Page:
Leading medical and nutrition organizations recommend breast milk, infant formula, water, and plain milk as part of a new set of comprehensive beverage recommendations for children aged 0–5. The groups caution against beverages with lots of added sugar such as flavored milks and sugar-sweetened juices, and non-dairy milks.
The recommendations were developed as part of a collaboration facilitated by Healthy Eating Research between the Academy of Nutrition and Dietetics, the American Academy of Pediatric Dentistry, the American Academy of Pediatrics, and the American Heart Association, with funding from the Robert Wood Johnson Foundation.
Some of the highlights from the report include:
- Young infants aged 0–6 months should drink only breast milk or infant formula, avoiding any other types of milk, juice, or drinks with caffeine and added sugar.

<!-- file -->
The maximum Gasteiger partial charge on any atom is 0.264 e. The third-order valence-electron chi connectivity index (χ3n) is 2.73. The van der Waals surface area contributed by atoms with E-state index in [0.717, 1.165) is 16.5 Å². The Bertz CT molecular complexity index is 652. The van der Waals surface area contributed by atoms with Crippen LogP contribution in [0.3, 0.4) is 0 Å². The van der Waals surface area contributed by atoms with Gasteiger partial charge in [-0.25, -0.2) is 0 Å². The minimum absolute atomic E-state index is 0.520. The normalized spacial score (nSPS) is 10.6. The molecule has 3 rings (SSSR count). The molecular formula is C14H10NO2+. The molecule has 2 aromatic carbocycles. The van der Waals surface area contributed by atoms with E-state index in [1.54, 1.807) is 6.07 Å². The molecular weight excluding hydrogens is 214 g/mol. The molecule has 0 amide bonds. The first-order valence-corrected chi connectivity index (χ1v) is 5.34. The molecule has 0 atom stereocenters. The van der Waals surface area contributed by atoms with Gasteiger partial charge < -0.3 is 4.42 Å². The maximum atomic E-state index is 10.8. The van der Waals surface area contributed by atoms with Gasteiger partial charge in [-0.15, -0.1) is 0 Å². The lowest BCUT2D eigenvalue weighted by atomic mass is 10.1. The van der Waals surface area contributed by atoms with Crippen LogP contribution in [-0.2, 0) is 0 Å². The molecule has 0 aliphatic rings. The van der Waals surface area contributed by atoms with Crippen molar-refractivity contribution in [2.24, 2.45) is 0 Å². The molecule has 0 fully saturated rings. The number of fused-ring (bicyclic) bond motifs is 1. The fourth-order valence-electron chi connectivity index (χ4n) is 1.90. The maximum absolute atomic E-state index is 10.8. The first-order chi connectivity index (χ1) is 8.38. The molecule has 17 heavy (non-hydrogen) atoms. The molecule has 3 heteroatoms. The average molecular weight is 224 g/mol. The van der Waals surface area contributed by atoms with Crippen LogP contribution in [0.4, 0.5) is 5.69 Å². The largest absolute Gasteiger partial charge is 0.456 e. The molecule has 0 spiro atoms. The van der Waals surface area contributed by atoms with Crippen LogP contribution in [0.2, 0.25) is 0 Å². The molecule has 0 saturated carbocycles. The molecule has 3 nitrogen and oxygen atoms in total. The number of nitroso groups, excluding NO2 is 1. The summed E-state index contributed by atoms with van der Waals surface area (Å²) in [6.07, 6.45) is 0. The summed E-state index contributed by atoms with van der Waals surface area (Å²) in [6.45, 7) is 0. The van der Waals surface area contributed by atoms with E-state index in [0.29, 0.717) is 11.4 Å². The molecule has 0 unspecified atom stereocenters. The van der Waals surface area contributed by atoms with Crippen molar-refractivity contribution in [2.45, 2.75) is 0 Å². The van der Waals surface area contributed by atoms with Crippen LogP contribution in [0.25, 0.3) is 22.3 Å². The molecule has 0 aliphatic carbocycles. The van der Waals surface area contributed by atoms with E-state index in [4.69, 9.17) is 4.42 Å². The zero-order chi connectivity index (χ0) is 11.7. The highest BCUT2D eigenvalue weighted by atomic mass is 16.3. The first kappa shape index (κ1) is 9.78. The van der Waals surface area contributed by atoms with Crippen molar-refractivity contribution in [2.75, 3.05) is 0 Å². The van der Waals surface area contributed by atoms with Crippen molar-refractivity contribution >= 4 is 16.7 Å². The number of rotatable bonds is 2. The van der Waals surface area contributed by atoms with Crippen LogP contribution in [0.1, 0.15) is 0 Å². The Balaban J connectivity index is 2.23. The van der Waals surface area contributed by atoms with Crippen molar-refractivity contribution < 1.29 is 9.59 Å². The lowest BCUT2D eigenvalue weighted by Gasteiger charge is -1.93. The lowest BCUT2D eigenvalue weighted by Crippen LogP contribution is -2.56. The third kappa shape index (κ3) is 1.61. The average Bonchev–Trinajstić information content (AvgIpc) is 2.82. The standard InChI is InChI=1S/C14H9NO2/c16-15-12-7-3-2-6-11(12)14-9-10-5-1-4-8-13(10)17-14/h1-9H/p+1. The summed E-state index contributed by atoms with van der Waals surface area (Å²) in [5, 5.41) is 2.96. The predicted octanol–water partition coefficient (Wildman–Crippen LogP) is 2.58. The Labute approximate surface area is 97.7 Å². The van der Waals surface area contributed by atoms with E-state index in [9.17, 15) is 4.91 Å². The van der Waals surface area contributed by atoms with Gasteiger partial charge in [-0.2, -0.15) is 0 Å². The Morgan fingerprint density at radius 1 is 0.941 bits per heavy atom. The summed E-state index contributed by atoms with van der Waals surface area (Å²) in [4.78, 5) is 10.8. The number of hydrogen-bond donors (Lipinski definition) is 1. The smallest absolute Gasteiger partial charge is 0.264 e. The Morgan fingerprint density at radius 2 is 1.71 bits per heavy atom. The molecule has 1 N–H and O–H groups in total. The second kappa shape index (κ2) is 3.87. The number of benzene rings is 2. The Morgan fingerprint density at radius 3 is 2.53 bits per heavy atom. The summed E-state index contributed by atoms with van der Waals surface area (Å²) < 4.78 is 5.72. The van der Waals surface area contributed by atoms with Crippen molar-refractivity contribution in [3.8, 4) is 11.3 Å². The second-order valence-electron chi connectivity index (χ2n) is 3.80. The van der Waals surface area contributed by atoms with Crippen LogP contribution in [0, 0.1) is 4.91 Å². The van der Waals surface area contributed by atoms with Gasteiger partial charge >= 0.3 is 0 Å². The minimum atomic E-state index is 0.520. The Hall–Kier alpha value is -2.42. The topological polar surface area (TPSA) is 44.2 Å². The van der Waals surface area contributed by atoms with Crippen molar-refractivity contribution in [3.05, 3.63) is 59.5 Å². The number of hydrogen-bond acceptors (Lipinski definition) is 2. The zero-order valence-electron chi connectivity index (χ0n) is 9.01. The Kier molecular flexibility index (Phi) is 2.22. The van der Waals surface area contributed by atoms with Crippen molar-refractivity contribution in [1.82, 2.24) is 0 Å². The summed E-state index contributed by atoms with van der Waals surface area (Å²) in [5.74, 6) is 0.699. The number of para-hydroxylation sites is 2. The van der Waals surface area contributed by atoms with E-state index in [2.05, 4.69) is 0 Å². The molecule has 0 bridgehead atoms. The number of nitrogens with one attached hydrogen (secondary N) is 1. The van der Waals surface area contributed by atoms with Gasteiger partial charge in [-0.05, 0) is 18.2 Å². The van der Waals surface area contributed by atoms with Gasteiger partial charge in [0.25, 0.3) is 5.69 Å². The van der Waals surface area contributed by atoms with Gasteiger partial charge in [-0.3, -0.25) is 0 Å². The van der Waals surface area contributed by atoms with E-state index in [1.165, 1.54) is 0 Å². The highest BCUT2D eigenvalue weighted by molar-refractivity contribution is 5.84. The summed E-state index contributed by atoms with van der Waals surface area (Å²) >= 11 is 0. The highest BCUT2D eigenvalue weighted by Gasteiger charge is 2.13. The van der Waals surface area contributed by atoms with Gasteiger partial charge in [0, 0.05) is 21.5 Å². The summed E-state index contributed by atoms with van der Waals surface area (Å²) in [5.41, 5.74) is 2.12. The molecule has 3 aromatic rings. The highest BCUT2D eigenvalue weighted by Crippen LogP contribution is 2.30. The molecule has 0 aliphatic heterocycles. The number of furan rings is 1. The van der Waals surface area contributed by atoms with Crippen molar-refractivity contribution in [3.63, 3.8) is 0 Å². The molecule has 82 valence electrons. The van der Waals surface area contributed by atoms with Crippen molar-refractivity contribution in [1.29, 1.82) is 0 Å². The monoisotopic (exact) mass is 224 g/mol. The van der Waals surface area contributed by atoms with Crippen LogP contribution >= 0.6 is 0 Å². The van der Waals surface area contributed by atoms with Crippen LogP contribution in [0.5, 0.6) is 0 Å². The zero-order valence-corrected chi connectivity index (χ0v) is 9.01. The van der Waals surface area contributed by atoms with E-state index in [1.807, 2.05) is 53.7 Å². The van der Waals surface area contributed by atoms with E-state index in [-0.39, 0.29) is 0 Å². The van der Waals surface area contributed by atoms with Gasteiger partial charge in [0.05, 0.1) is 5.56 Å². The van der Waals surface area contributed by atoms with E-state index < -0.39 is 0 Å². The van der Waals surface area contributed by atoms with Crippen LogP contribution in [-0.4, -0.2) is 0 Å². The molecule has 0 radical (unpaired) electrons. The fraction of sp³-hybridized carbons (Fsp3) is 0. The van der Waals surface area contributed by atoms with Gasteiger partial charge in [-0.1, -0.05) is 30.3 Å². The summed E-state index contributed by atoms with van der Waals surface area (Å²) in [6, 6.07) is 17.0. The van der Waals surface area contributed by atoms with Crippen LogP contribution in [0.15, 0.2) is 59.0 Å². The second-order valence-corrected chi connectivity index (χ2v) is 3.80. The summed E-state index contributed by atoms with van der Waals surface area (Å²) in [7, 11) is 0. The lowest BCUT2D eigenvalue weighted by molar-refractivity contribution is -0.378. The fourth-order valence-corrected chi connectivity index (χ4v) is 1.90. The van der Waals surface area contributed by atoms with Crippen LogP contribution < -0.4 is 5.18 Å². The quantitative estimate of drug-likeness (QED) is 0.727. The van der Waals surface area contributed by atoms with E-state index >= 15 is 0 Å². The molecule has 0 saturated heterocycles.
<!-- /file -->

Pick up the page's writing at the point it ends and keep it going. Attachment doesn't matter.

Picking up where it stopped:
- Babies aged 6–12 months should still rely on breast milk or formula but may be slowly introduced to sips of water once solid foods have been incorporated into the diet.
- Children aged 12–24 months should drink 1–4 cups of water daily. They can also drink 2–3 cups of plain, pasteurized whole milk but should limit 100% fruit juices.
- Children aged 2–3 years should drink 1–4 cups of water daily and transition to plain, pasteurized skim or low-fat milk. They should limit 100% fruit juice and avoid flavored milks.
- Children aged 4–5 years old should drink 1.5–5 cups of water daily, stick to skim or low-fat milks, and limit 100% fruit juices. They should continue avoiding flavored milks, caffeinated beverages, and plant-based milks.
To learn more, read the report here.